Sometimes there is a risk of confusing cosmopolitanism and provincialism. Thinking that anything foreign is better is provincialism. And cosmopolitan culture is often a franchise, it is exactly the same in Berlin, New York, Madrid and Buenos Aires. I want what’s happening here to be as interesting as what happens in these cities, but not the same.
This observation strikes a particular chord with me, because over the past twenty years I have seen many things which made Barcelona unique and special vanish, to be replaced by a kind of cookie-cutter, plastic culture that could be found in any of the aforementioned cities, or many others.
The Catholic in me, of course, also wonders whether the Papal Visit to Barcelona a year ago, to dedicate the new Basilica of the Sagrada Familia, may not have had a residual impact on the people of the city as well. All of the naysayers in the press said that no one but the elderly and a few right-wingers would be interested in seeing the Pope, and that his visit would be overshadowed by massive protests against him. As it turned out, all of the news outlets were completely dumbfounded by the enormous outpouring of affection for the Holy Father from all age groups, but particularly among the youth of the city. And the protests that did take place were so tiny that they could have been completely ignored, were not the members of the press more interested in pressing a leftist agenda than in reporting the truth.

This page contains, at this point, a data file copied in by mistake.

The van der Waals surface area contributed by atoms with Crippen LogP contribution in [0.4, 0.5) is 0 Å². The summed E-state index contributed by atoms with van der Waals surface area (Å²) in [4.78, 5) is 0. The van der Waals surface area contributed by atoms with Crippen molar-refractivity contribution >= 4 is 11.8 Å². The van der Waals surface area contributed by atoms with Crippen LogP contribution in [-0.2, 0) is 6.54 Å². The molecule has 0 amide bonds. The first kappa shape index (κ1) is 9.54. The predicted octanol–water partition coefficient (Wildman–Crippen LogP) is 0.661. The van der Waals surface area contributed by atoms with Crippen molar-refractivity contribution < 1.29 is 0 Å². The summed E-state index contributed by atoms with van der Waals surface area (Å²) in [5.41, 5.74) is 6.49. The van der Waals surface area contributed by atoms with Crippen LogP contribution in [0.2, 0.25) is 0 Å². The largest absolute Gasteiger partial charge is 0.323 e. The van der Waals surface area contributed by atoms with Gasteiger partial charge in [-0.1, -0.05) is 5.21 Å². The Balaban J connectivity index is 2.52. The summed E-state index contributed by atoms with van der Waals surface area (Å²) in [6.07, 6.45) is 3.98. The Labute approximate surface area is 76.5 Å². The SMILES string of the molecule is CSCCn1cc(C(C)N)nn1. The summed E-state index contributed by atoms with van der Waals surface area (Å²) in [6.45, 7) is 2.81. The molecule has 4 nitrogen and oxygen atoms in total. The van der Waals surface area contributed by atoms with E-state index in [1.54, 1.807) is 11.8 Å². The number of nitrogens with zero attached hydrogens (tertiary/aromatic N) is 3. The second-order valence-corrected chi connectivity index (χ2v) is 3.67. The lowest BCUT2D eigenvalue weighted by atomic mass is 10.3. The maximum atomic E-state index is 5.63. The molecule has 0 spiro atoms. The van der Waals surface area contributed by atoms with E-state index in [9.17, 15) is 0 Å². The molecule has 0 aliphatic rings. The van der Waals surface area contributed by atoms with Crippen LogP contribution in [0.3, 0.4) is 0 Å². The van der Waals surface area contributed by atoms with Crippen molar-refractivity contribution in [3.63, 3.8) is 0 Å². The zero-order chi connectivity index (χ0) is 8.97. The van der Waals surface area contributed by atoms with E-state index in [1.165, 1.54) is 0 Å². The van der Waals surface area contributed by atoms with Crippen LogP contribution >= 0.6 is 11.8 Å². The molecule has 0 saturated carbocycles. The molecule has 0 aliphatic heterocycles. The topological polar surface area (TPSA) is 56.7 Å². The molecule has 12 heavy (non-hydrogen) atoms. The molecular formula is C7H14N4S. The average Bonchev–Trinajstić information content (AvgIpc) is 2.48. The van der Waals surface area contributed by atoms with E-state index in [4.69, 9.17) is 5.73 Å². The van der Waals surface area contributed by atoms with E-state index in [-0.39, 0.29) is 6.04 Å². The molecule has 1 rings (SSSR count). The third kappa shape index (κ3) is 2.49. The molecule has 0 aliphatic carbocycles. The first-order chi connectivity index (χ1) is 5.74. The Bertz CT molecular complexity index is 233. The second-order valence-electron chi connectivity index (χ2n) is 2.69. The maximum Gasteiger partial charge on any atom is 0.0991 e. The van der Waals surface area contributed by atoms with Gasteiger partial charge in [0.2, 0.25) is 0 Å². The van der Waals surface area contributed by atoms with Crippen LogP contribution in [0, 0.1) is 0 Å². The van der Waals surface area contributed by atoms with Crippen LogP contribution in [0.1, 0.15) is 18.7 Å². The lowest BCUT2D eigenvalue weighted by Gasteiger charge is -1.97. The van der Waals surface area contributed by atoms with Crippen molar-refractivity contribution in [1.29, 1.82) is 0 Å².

In any case, making sure that Christ stays in Christmas, particularly in a place so often hostile to Him as Barcelona is, is something worth celebrating. Whether the change of heart has to do with a change of political party, the Pope, or simply happenstance, I am pleased to see that the city I love most in the world seems to be taking its Christian past more seriously than it has for many years. And I look forward to seeing this Nativity scene in person very soon.
Dr. Xavier Trias, the present Mayor of Barcelona,
tours the City’s Romanesque-style Nativity scene last evening